You probably don’t need to use a VPN


VPNs play an important role in corporate IT. I wish they weren’t relied on as heavily as they are but they do (why hello ‘Zero Trust’, whatever you’re defined as this week).

The picture of a ‘hacker’ being unable to hack you because your connection between your laptop and ‘the Internet’ uses a VPN
Images like this are unhelpful and misleading

On the 26th of March 2021 I came across which while not the most consumer friendly UI at the moment, is an excellent microsite.

What does a VPN actually do?

A VPN just connects you from one private network/device to another network.

General VPN services

The VPN services you find online if you Google search ‘vpn’ are selling a VPN service that allows a network/device (typically a laptop, smartphone etc) to connect to the VPN service and then have onward access to the Internet.

VPNs just move some stuff around

In this context, a VPN is just moving stuff around so your Internet Service Provider (ISP) can’t see some things… but the VPN provider now can.

Your Internet Service Provider (ISP)

Without a VPN, Internet-bound web browsing (etc) would leave your device (laptop etc) go through your WiFi router to your ISP— for example, in the UK, BT or Virgin Media — and make the network journey to whatever service is required.

Your VPN provider

With a VPN, Internet-bound web browsing (etc) would leave your device encrypted (probably, hopefully, as VPNs can use bad/weak encryption) and the encrypted connection would still go through your WiFi router to your ISP and then onward to the VPN service.

Comparing ‘trust’

To quote myself from approximately two years ago when I wrote about being safe on hostile WiFi/mobile networks:

Mind the snakeoil

There are more VPN services online than one can count.

Whatever you’re doing is probably encrypted anyway

The vast majority of what the ‘average user’ does online is encrypted: online banking, check emails, Slack, WhatsApp, (heh), Reddit and so on all use HTTPS to ensure the connection (and therefore content) is private between the user’s web browser and the service.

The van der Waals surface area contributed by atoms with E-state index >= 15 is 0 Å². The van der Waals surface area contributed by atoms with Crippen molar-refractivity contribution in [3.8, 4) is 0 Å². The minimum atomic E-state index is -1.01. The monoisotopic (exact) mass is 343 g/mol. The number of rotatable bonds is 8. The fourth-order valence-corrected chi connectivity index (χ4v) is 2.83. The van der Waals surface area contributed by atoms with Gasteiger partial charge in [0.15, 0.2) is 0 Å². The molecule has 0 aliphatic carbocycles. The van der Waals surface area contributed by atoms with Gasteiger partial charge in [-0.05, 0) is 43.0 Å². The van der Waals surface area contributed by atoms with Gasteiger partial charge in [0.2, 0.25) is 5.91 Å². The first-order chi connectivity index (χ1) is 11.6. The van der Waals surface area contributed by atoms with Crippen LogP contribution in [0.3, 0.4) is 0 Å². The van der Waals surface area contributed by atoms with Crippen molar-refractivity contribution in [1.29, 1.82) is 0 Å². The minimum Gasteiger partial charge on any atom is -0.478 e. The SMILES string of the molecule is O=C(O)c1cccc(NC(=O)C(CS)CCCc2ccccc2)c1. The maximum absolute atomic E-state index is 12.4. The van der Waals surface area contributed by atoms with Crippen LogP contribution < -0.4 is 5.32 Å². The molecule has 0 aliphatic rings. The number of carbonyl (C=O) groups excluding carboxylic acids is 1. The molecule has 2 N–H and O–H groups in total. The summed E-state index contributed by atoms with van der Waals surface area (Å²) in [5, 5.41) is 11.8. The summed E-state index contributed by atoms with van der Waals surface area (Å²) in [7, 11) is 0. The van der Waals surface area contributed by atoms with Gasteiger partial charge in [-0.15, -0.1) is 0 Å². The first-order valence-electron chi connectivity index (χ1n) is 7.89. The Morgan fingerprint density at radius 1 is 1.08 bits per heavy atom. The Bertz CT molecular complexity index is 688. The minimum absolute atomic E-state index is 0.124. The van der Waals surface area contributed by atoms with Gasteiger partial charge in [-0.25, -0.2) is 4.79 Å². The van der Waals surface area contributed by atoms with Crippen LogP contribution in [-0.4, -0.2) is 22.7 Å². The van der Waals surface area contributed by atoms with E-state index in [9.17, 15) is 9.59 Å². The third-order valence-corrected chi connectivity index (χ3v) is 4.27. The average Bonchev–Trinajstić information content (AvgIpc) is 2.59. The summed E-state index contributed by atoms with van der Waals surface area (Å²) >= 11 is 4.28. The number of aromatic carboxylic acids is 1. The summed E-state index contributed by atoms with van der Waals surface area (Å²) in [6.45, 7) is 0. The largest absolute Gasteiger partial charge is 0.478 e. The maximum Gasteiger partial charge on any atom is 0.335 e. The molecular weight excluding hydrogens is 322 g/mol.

There is a time and a place for everything

A VPN could help protect you from a locally untrusted or influencing ISP but it won’t help with anything else.

Do the good stuff

  • Keep your device up to date (aka patched) — particularly your operating system and web browser
  • Visit websites using HTTPS (TLS) and think about using HTTPS Everywhere to help your web browser do that (it also does a bit more)
  • Use a DNS service that both encrypts your DNS activity but also helps you filter out malware and known malicious (like phishing) domains — I use NextDNS with DNScrypt.

Alright fine, I trust my ISP enough

Great. Don’t waste your time/money on a VPN. ‘Do the good stuff’.

I don’t trust my ISP

I assume you’ve arrived at this conclusion reasonably and proportionally (for example, you do want to access free news content but your ISP won’t let you).

Picking a VPN service

I would suggest evaluating based on:

  • privacy — check their privacy policy and legal jurisdiction (avoiding ones known for privacy issues)
  • cost — free isn’t good when it comes to VPN services. I’d be willing to part with $120/year to have a fast, safe(r than the local ISP/WiFi) and reliable VPN service whenever I needed it
  • speed — a slow VPN service will make you sad
  • location — VPN providers with servers all around the globe is better for flexible connecting and travel
  • reputation — without getting caught up in paid reviews and review-spam sites, if a provider has been around for awhile and aren’t being reported with security/privacy issues, they might not be terrible

My employer has a VPN

Great. Fine. Use that (for work).



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Joel Samuel

Joel Samuel

The thin blue line between technology and everything else.